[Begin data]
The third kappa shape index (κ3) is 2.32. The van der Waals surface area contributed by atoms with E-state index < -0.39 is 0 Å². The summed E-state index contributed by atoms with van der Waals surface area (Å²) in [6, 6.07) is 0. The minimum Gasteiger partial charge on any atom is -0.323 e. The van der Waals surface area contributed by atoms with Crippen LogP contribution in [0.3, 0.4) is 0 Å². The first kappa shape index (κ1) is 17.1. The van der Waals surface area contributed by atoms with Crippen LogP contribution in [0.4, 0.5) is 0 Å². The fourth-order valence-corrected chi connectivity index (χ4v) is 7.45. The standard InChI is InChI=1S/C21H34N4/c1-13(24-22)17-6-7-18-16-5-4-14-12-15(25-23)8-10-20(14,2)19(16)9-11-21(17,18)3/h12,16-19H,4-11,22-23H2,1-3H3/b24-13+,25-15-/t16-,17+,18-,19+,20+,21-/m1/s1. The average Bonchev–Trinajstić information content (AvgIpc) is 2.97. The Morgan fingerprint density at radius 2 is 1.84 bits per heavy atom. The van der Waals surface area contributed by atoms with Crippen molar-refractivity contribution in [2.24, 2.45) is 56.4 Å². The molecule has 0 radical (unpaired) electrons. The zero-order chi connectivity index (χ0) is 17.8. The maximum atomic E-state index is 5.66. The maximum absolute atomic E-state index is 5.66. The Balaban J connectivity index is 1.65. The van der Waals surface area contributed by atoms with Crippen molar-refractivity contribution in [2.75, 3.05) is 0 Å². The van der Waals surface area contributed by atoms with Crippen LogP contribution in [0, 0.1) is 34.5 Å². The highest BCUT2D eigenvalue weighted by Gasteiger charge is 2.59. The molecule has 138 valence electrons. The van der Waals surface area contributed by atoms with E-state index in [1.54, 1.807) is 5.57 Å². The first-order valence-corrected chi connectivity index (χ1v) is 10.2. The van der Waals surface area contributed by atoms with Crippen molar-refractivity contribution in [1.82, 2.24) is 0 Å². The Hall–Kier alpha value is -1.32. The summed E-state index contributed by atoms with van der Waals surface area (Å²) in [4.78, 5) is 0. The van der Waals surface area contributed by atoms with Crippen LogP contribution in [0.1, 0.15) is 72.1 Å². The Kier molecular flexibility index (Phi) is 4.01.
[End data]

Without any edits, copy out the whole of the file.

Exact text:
The third kappa shape index (κ3) is 2.32. The van der Waals surface area contributed by atoms with E-state index < -0.39 is 0 Å². The summed E-state index contributed by atoms with van der Waals surface area (Å²) in [6, 6.07) is 0. The minimum Gasteiger partial charge on any atom is -0.323 e. The van der Waals surface area contributed by atoms with Crippen LogP contribution in [0.3, 0.4) is 0 Å². The first kappa shape index (κ1) is 17.1. The van der Waals surface area contributed by atoms with Crippen LogP contribution in [0.4, 0.5) is 0 Å². The fourth-order valence-corrected chi connectivity index (χ4v) is 7.45. The standard InChI is InChI=1S/C21H34N4/c1-13(24-22)17-6-7-18-16-5-4-14-12-15(25-23)8-10-20(14,2)19(16)9-11-21(17,18)3/h12,16-19H,4-11,22-23H2,1-3H3/b24-13+,25-15-/t16-,17+,18-,19+,20+,21-/m1/s1. The average Bonchev–Trinajstić information content (AvgIpc) is 2.97. The Morgan fingerprint density at radius 2 is 1.84 bits per heavy atom. The van der Waals surface area contributed by atoms with Crippen molar-refractivity contribution in [2.24, 2.45) is 56.4 Å². The molecule has 0 radical (unpaired) electrons. The zero-order chi connectivity index (χ0) is 17.8. The maximum atomic E-state index is 5.66. The maximum absolute atomic E-state index is 5.66. The Balaban J connectivity index is 1.65. The van der Waals surface area contributed by atoms with Crippen molar-refractivity contribution in [2.75, 3.05) is 0 Å². The van der Waals surface area contributed by atoms with Crippen LogP contribution in [0, 0.1) is 34.5 Å². The highest BCUT2D eigenvalue weighted by Gasteiger charge is 2.59. The molecule has 138 valence electrons. The van der Waals surface area contributed by atoms with E-state index in [1.54, 1.807) is 5.57 Å². The first-order valence-corrected chi connectivity index (χ1v) is 10.2. The van der Waals surface area contributed by atoms with Crippen molar-refractivity contribution in [1.82, 2.24) is 0 Å². The Hall–Kier alpha value is -1.32. The summed E-state index contributed by atoms with van der Waals surface area (Å²) in [4.78, 5) is 0. The van der Waals surface area contributed by atoms with Crippen LogP contribution in [0.1, 0.15) is 72.1 Å². The Kier molecular flexibility index (Phi) is 4.01.